David Clark has hit back at critics who say he should be fronting the daily COVID-19 press conferences, thanking those who have "filled in" during his absence.
Dr Clark lives in Dunedin, and that's where he's stayed during the lockdown - aside from an ill-judged drive to a local bike track a few weeks back that dominated the news cycle for a few days.
"I obviously got it wrong early on in the lockdown, and I apologise for that. And I stand by that apology. I did get it wrong," he told Newshub Nation on Saturday.
The daily updates on New Zealand's COVID-19 response have been handled by a mix of Prime Minister Jacinda Ardern, Finance Minister Grant Robertson, Director-General of Health Ashley Bloomfield and Director of Public Health Dr Caroline McElnay.
The right-leaning Taxpayers' Union this week started a satirical competition called 'Where's David?', cheekily offering the prize of a mountain bike to people who spot the Health Minister doing his job.
Dr Clark told Newshub Nation like other MPs, he was told to stay home.
"We were asked to go back to our electorates to make sure that we were able to be in our communities like everybody else in New Zealand, locked up and in our bubbles. Now, I have been able to do interviews as I'm doing with you right now."
Host Simon Shepherd asked Dr Clark whether as Health Minister he should have been front and centre of "probably one of the biggest health crises of this country is ever going to experience".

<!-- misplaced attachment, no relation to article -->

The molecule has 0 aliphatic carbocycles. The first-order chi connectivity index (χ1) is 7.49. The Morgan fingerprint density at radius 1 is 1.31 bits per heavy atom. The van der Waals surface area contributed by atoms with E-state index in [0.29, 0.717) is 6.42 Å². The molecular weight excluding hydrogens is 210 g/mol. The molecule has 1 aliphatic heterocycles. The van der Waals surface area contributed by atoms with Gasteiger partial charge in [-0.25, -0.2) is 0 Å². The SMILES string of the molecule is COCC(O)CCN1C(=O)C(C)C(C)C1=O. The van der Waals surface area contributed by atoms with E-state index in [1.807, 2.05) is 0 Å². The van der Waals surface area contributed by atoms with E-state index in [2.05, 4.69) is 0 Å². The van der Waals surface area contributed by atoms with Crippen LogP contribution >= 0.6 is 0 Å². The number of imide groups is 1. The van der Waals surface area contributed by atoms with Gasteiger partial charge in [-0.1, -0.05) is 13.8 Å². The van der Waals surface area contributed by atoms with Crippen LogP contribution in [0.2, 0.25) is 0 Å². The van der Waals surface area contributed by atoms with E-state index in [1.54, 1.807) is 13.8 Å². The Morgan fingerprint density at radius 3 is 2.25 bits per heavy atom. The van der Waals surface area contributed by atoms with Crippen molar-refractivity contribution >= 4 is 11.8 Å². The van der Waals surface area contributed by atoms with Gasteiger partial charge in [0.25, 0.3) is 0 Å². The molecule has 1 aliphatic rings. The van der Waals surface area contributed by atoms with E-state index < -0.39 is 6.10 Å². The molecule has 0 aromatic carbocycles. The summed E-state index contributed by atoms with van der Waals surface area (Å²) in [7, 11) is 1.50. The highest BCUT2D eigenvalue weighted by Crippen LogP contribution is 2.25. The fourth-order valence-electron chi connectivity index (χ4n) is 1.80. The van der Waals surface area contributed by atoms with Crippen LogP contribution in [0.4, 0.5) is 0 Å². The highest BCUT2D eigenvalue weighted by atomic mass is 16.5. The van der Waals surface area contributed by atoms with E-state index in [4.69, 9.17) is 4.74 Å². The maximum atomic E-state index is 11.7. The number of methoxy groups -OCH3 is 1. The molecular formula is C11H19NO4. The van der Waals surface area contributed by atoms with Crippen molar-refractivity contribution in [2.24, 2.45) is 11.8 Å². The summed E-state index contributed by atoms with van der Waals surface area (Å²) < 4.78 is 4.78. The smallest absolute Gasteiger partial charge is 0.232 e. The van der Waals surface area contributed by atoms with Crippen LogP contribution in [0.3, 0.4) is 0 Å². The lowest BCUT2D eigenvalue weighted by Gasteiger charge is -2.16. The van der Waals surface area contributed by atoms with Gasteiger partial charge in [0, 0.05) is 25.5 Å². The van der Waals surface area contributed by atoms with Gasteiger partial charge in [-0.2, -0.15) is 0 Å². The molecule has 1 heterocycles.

"I think you'll acknowledge, Simon, that the Prime Minister, the Director-General and the others that have filled in there have done an extraordinary job, but so, too, have New Zealanders. It's actually about the efforts of New Zealanders. And I think the numbers speak to themselves."
New Zealand's efforts at controlling the spread of the virus have been praised internationally.
"It doesn't make a great deal of difference where I am as long as I'm accessible to the media when required," said Dr Clark. "I'm on the phone all day having the same conversations and on the Zoom meetings, having the same conversations, I would be having Zoom meetings at Wellington in my bubble if I were there."
He will be back in Wellington when the pandemic alert level drops to level 3 next week.
"I've been in the Zoom conferences for the select committee, just like everybody else who's in their bubbles Zooming into those press conferences. In fact, you'll see there has been criticism of those who've actually driven to be there," he added, referring to criticism of National Party leader Simon Bridges' long drives from Tauranga to Wellington.